In our current 5th and 6th grade unit “The Odyssey and Western Philosophy,” we are reading Homer’s The Odyssey and are exploring a different philosophical concept for each story in the epic poem. This unit was inspired by the book The If Odyssey by Peter Worley.
This week, we read the story of Aeolus and the Bag of Winds this story to discuss the concepts of democracy and autocracy. In this story, Aeolus gives Odysseus a mysterious bag before he and his crew set sail back to Ithaca. However, as they approach home, Odysseus’s crew becomes suspicious that the bag contains gold and silver, and they are resentful that Odysseus has not offered to share the treasure with them. They begin to argue whether to obey Odysseus’s orders to not open the bag, or whether they should follow popular demand and open the bag.
Given that most Americans (including children) are likely predisposed to favor democracy, I felt that a simulation would be the best way to stimulate an open-minded discussion about the benefits and drawbacks of both of these systems.
I chose an activity called the Magic Carpet challenge, the premise of which is as follows:
This tablecloth has turned into a Magic Carpet! However, the Magic Carpet is going the wrong way, because it is upside down! Your task is to try and turn the carpet over without stepping off the carpet, jumping, or carrying any other group member. All class members must be on the Magic Carpet at all times.
We did two rounds of this challenge. For the first, the group was instructed to function as a democracy — each person has a voice, and everyone can share their opinion. For the second, the group functioned as an autocracy — only the leader (selected by the teacher) could give instructions and make decisions.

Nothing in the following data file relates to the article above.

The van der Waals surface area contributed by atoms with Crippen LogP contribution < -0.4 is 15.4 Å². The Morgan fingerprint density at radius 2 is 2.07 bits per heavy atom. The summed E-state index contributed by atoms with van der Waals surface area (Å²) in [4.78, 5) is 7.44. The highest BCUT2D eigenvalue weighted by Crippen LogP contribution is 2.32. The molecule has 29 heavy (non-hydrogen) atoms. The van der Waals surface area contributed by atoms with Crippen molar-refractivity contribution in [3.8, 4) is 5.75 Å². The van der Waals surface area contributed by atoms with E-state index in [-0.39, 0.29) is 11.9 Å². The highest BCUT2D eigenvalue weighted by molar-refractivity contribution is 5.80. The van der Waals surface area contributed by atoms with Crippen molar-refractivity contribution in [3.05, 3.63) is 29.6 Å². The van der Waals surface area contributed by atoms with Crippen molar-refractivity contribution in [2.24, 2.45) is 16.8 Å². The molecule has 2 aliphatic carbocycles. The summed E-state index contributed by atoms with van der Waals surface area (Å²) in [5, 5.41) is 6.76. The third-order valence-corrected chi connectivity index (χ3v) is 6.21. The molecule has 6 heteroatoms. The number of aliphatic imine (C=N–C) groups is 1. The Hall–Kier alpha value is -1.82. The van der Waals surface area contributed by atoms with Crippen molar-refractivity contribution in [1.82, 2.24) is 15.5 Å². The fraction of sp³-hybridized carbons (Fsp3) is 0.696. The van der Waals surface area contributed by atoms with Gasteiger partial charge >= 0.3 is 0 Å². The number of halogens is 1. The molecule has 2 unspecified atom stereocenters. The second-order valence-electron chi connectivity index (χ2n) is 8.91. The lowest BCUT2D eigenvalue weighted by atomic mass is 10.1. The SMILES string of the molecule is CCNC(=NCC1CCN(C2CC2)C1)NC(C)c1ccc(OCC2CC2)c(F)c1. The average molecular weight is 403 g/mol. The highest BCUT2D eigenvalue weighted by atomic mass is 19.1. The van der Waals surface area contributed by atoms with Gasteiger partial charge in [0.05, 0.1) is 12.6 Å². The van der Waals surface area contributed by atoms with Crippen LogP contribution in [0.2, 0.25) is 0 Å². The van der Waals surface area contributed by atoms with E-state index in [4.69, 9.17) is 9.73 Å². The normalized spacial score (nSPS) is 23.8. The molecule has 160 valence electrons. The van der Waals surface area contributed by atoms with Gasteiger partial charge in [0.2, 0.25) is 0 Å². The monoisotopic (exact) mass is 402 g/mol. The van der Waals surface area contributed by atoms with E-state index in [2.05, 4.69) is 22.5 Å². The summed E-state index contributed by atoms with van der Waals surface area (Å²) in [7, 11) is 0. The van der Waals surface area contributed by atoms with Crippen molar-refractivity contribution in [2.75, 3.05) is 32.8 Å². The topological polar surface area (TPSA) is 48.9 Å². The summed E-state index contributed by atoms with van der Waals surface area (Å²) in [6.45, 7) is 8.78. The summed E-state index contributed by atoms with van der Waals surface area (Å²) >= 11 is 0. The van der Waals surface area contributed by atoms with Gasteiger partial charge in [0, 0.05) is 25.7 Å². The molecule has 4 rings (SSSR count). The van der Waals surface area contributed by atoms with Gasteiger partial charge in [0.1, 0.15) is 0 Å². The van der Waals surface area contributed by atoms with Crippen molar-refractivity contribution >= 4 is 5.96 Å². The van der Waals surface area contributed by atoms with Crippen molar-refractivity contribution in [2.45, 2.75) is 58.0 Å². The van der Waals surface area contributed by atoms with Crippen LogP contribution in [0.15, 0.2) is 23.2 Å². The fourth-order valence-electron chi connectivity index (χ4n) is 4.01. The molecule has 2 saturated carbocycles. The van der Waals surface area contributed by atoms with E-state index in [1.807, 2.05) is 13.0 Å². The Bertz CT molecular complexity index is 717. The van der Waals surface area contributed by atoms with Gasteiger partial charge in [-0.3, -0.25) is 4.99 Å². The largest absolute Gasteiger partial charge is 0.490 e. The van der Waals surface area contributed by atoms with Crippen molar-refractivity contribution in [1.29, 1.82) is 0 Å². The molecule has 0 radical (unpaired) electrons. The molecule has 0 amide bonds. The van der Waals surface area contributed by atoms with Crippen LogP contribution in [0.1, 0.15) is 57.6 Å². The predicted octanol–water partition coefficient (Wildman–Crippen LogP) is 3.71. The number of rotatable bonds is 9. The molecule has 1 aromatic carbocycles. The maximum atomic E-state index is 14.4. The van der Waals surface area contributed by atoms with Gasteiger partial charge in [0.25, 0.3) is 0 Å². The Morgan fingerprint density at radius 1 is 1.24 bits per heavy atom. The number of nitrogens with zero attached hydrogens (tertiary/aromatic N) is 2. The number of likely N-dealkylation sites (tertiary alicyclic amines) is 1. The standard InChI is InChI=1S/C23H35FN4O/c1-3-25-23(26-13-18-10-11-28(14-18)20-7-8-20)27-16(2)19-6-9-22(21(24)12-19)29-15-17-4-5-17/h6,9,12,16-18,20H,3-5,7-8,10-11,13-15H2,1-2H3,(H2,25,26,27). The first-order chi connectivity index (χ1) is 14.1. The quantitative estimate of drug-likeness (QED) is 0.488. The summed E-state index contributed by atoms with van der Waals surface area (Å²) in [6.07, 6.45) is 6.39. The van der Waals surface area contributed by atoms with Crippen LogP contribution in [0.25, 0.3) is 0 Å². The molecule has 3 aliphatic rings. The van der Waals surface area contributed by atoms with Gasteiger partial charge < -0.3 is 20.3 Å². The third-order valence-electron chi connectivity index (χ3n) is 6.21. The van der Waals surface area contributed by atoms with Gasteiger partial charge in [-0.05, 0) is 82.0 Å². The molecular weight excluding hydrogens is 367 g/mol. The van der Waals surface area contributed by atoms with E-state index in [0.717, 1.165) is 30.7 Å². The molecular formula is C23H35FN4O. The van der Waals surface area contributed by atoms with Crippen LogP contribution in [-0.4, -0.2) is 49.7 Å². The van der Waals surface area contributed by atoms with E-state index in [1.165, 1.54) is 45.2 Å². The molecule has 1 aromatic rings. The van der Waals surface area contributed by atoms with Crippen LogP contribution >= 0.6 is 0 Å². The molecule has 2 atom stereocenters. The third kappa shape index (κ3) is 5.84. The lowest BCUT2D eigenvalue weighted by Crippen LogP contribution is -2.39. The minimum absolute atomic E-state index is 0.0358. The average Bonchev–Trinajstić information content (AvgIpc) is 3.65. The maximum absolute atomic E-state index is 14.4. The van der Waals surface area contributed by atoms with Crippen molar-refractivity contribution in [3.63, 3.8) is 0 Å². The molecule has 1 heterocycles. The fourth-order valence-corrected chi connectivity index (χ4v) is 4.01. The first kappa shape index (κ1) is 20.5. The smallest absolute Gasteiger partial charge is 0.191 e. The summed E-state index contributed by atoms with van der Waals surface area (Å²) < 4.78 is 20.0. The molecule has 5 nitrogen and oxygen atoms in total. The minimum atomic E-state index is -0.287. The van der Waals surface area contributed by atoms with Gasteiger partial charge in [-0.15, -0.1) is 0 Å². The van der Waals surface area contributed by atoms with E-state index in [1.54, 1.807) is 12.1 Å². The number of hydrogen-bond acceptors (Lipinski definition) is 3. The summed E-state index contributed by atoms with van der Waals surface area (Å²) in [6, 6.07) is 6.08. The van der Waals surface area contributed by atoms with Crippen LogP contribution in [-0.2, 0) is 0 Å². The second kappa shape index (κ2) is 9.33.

For the democratic round, it isn’t surprising that some chaos ensued as many different ideas were tried — sometimes at once!
The autocratic version went a bit smoother, and much more quietly.
Students were then asked to reflect on the activity and make a list of the pros and cons of each system. Some of their comments included:
- The democratic round had a greater variety of creative opinions and ideas
- The autocratic round was much quicker to solve the challenge, due to the fact that there was some arguing and differences of opinion in the democratic round
- Not everyone’s voice was heard in the democratic round (which then prompted the question — whose voices are marginalized in “real-life” democratic systems?)
- Even in the democratic round, natural leaders tended to emerge.
It was encouraging to see that middle schoolers can reflect in a thoughtful and engaged way on political processes. We will strive to bring this same spirit of inquiry towards our future discussions in this unit!